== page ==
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Efficiency of pilot-scale horizontal subsurface flow constructed wetlands and microbial community composition operating under tropical conditions
- Llanos-Lizcano, Alejandro, Barraza, Eyvis, Narvaez, Arturo, Varela, Lourdes, Caselles-Osorio, A.
- International journal of phytoremediation 2019 v.21 no.1 pp. 34-42
- Cyperus articulatus, Thalia geniculata, alpha-Proteobacteria, ammonium nitrogen, bacteria, bacterial communities, beta-Proteobacteria, chemical oxygen demand, community structure, concrete, constructed wetlands, genotyping, gravel, gravity, nutrients, phytoremediation, rhizosphere, roots, selective media, subsurface flow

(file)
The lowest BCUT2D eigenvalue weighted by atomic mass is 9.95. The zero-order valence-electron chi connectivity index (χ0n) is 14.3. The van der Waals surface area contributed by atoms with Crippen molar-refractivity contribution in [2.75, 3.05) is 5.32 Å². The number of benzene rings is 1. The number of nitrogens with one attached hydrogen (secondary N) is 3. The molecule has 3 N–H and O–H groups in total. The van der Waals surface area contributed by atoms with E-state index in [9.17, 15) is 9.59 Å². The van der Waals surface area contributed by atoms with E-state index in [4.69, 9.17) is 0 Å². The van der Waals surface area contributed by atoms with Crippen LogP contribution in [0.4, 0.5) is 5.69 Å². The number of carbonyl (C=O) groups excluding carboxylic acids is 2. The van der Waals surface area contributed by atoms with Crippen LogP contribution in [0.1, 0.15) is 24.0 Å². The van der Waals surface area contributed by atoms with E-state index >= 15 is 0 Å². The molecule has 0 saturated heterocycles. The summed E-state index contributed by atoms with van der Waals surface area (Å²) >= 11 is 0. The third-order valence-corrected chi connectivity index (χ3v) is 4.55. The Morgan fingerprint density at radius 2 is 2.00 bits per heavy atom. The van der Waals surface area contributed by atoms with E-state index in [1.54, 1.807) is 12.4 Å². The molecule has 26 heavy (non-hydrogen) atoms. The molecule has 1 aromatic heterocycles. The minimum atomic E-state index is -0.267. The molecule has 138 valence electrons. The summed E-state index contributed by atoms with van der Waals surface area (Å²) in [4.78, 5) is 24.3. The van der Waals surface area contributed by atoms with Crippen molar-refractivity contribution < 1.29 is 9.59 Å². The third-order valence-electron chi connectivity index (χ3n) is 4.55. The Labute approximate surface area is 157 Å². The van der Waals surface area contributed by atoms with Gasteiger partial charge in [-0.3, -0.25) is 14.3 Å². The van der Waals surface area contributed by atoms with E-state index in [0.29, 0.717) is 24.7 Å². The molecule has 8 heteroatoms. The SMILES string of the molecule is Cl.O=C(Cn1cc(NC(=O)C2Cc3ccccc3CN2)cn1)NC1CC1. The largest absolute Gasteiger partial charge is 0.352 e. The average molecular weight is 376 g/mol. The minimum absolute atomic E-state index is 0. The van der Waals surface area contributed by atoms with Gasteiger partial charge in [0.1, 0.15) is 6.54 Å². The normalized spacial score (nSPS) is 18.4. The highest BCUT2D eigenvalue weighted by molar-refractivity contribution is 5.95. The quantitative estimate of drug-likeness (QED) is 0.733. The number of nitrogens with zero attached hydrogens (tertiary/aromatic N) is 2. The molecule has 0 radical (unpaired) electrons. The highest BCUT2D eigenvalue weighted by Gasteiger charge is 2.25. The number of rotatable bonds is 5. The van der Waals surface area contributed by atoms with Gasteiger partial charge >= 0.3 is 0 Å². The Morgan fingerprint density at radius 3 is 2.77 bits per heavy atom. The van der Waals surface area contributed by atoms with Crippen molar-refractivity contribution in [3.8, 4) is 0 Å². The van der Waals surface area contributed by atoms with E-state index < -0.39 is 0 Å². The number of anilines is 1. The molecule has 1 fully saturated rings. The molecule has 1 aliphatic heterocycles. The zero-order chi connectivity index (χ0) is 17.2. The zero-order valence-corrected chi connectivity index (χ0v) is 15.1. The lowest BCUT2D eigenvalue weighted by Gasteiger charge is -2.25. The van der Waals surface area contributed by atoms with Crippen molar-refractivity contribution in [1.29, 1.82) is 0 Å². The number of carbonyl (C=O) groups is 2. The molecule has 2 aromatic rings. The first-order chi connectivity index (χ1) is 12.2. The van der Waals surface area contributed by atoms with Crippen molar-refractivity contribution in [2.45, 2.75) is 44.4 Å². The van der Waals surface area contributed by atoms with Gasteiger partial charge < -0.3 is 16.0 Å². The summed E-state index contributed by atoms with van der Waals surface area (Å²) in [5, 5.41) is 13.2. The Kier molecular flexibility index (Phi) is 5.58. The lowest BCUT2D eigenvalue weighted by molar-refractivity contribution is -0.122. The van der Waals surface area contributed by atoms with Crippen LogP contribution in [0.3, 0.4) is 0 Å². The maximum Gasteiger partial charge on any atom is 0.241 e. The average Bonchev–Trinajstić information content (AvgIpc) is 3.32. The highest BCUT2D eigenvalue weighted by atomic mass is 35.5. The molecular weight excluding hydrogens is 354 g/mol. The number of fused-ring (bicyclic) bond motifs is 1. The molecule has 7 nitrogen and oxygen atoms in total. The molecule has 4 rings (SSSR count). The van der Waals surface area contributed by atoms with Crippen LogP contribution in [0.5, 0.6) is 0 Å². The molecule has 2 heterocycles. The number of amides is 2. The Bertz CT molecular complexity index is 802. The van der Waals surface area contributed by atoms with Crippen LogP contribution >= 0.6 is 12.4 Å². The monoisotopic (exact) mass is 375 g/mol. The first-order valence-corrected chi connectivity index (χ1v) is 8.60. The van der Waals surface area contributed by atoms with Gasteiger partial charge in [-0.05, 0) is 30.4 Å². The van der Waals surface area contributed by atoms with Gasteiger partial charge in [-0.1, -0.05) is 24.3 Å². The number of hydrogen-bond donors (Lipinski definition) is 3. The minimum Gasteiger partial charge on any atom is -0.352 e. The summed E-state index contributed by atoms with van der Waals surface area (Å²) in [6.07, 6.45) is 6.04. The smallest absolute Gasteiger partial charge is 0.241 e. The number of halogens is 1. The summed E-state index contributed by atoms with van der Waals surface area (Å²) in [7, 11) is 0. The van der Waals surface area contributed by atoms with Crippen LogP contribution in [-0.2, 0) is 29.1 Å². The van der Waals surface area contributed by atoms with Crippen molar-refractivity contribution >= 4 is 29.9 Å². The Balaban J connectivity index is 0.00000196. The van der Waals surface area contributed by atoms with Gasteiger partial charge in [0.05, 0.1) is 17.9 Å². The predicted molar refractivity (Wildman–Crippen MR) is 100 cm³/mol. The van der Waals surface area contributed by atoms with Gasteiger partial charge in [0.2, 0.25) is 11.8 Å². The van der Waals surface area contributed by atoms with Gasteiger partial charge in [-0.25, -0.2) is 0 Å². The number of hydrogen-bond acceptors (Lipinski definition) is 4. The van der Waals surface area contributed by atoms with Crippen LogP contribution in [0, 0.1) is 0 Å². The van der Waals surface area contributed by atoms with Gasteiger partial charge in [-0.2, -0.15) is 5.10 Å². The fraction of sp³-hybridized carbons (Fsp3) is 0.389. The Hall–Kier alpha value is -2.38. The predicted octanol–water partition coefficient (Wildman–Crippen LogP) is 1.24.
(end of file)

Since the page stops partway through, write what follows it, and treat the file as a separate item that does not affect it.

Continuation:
- This study assesses the microbial diversity of Thalia geniculate (L.) and Cyperus articulates (L.) in the rhizosphere in planted and unplanted systems with respect to removal efficiency in an experimental horizontal sub-surface constructed wetland pilot plant. The pilot-scale units consisted of six (6) cells of concrete of 0.94 × 0.6 × 0.4 m arranged in a parallel configuration. 29 L d⁻¹ were distributed to the cells by gravity. The hydraulic retention time was 3 days and influent and effluent measurements of COD and nutrients were monitored with standard methodology. Bacteria samples were isolated from the roots of plants and gravel in selective media and incubated at 37 °C. Isolates were biochemically characterized and genotyped with group-specific primers. Results showed that systems planted with T. geniculata removed greater proportions of COD (82%), NH₄⁺–N (83%) and PO₄²–P (83%) than C. articulatus (85, 74 and 72%, respectively) and unplanted wetland systems (80, 72 and 66%, respectively). Bacterial typing revealed several phyla were most abundant, α-Proteobacteria followed by β-Proteobacteria and there was a significant difference (p < 0.05) in CFU between planted and unplanted treatments. The bacterial community varied with respect to plant species or unplanted and demonstrated significant effects to contaminants removal efficiency.